Pros: A moving script placed in a creative, community hub.
Cons: Slightly lazy direction and nervous performances.
MAP Studio Café proudly stands on a corner off my fairly quiet suburban street, and yet I have never been. It has recently reopened after a spell of closure, throughout which its legacy prevailed in whispers and downright outrage on every corner of that street and into the community. It’s reopening therefore was a highly anticipated hot topic. Since then, I have never seen it empty and I have finally seen exactly why. It is unpretentiously dedicated to arts of indiscriminate genre: whole-hearted and serve with home cooked soul food and good wine. In all its honesty, its décor is a little shambolic (forgivably), used to housing acoustic musicians and art that can overlook a piano and double base secreted, messily, in a corner or seating that instigates bum ache. A play, therefore, has to fight a bit harder in order to attention seek over all this, particularly in a wood panelled room where diners can be heard clanging their cutlery into a lamb stew in the café below.
Shallow Slumber is a serious play. It demands our concentration and our empathy. We are constantly required to fill in gaps; to think and to feel for both characters in this harrowingly human two hander. It is more than possible for good acting and smart use of space to override the stark shabbiness of the venue, but they have to be all-powerful and coaxing. In this case, the production didn’t quite hit the mark.
This is in part because Chris Lee’s script is quiet and understated, which is not altogether a bad thing. Lee draws on his experiences as a social worker, involving the often-dichotomous duty to communicate with and help on a human level and to protect. Premiered in the wake of Baby P’s story, where the nation’s minds were opened to the unthinkable acts of parents, and the apparent shortcomings of the welfare system, Shallow Slumber, was produced under a very definite context, a context that is intentionally shut off from every day life. Considering the way that Lee’s narrative works, the context is as important as the content because it isn’t wholly about a child, a failing, the welfare or class system; it is about people. The fragility of people: the inherent capacity to make mistakes and the overwhelming desire to help and be helped. Lee’s characters Moira (Zoe Cunningham), a social worker, whose life is ruined by an, ‘incident’ and Dawn (Julie Ann Nye), her case, who carries out that incident. He works backwards, from distant aftermath, to immediate aftermath, and then to the incident itself.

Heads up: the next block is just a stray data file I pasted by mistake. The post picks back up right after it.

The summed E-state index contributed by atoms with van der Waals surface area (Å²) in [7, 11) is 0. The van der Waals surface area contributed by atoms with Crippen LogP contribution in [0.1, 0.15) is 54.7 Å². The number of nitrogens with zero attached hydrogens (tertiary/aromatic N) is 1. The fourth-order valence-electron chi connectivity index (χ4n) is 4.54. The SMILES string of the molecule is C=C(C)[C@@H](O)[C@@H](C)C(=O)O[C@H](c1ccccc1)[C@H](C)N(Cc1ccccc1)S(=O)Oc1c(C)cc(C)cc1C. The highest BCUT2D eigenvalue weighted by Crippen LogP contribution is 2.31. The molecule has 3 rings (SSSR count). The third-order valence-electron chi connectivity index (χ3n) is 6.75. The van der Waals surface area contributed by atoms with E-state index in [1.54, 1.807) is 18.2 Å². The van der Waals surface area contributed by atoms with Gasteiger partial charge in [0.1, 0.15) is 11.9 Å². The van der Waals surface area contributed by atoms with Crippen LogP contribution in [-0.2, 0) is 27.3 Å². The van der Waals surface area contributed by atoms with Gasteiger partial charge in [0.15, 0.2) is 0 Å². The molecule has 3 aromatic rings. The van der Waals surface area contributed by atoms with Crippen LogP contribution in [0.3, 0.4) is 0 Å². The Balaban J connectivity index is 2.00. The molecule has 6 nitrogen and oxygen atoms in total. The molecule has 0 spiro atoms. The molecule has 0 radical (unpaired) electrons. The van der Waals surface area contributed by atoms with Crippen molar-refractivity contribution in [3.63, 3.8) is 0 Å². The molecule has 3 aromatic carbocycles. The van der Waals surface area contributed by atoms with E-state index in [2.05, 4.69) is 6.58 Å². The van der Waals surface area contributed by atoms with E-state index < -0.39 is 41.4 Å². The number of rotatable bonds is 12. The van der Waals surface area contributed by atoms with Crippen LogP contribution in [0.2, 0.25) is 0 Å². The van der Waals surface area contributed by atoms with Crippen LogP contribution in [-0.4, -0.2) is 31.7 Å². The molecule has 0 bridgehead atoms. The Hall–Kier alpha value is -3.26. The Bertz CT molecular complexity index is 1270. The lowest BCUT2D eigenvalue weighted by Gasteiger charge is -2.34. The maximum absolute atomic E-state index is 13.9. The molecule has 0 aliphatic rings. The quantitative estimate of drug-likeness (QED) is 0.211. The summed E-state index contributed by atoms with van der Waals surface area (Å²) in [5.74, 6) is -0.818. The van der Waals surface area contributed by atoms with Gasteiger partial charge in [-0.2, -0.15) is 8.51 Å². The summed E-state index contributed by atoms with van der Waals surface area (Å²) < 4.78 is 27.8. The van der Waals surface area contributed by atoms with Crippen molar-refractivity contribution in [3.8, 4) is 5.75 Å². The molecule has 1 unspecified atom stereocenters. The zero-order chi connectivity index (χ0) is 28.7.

It is imperative that the audience understands both sides and feels empathy for both characters. Cunningham and Nye’s performances enabled our sympathy and intrigue. Nye is powerfully charged as Dawn. If anything she could hone in her skill and hold more control over her character. Conversely, Cunningham’s Moira is too controlled, too collected and too emotionless. All of which, contributes to the portrayal of her profession but not the portrayal of her as a person. Both performances also need better movement with more creative direction, especially in a space as sparse as the Map Studio Café.
Author: Christopher Lee
Director: Christopher Peta Lily
Producer: Map Studio Cafe
Booking Until: This play has now completed its run. For more information visit: mapstudiocafe.com